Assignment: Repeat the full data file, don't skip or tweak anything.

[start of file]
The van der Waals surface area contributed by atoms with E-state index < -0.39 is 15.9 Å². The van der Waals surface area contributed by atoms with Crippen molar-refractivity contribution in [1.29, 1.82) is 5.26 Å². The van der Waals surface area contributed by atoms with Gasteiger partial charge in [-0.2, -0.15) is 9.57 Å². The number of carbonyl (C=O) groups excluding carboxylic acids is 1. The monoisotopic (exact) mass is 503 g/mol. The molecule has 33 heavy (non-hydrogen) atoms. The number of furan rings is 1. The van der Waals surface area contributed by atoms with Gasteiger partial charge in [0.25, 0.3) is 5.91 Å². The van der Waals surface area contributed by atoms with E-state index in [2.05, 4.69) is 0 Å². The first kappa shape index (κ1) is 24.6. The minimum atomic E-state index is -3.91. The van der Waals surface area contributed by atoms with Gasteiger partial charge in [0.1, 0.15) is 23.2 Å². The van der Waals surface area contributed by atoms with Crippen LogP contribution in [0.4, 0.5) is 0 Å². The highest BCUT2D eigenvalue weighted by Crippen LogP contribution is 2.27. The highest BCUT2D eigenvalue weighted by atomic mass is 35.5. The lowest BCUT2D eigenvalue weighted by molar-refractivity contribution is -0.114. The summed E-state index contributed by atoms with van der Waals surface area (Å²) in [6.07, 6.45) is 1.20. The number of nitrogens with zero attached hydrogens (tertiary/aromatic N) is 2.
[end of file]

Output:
The van der Waals surface area contributed by atoms with E-state index < -0.39 is 15.9 Å². The van der Waals surface area contributed by atoms with Crippen molar-refractivity contribution in [1.29, 1.82) is 5.26 Å². The van der Waals surface area contributed by atoms with Gasteiger partial charge in [-0.2, -0.15) is 9.57 Å². The number of carbonyl (C=O) groups excluding carboxylic acids is 1. The monoisotopic (exact) mass is 503 g/mol. The molecule has 33 heavy (non-hydrogen) atoms. The number of furan rings is 1. The van der Waals surface area contributed by atoms with Gasteiger partial charge in [0.25, 0.3) is 5.91 Å². The van der Waals surface area contributed by atoms with E-state index in [2.05, 4.69) is 0 Å². The first kappa shape index (κ1) is 24.6. The minimum atomic E-state index is -3.91. The van der Waals surface area contributed by atoms with Gasteiger partial charge in [0.1, 0.15) is 23.2 Å². The van der Waals surface area contributed by atoms with Crippen LogP contribution in [0.4, 0.5) is 0 Å². The highest BCUT2D eigenvalue weighted by Crippen LogP contribution is 2.27. The highest BCUT2D eigenvalue weighted by atomic mass is 35.5. The lowest BCUT2D eigenvalue weighted by molar-refractivity contribution is -0.114. The summed E-state index contributed by atoms with van der Waals surface area (Å²) in [6.07, 6.45) is 1.20. The number of nitrogens with zero attached hydrogens (tertiary/aromatic N) is 2.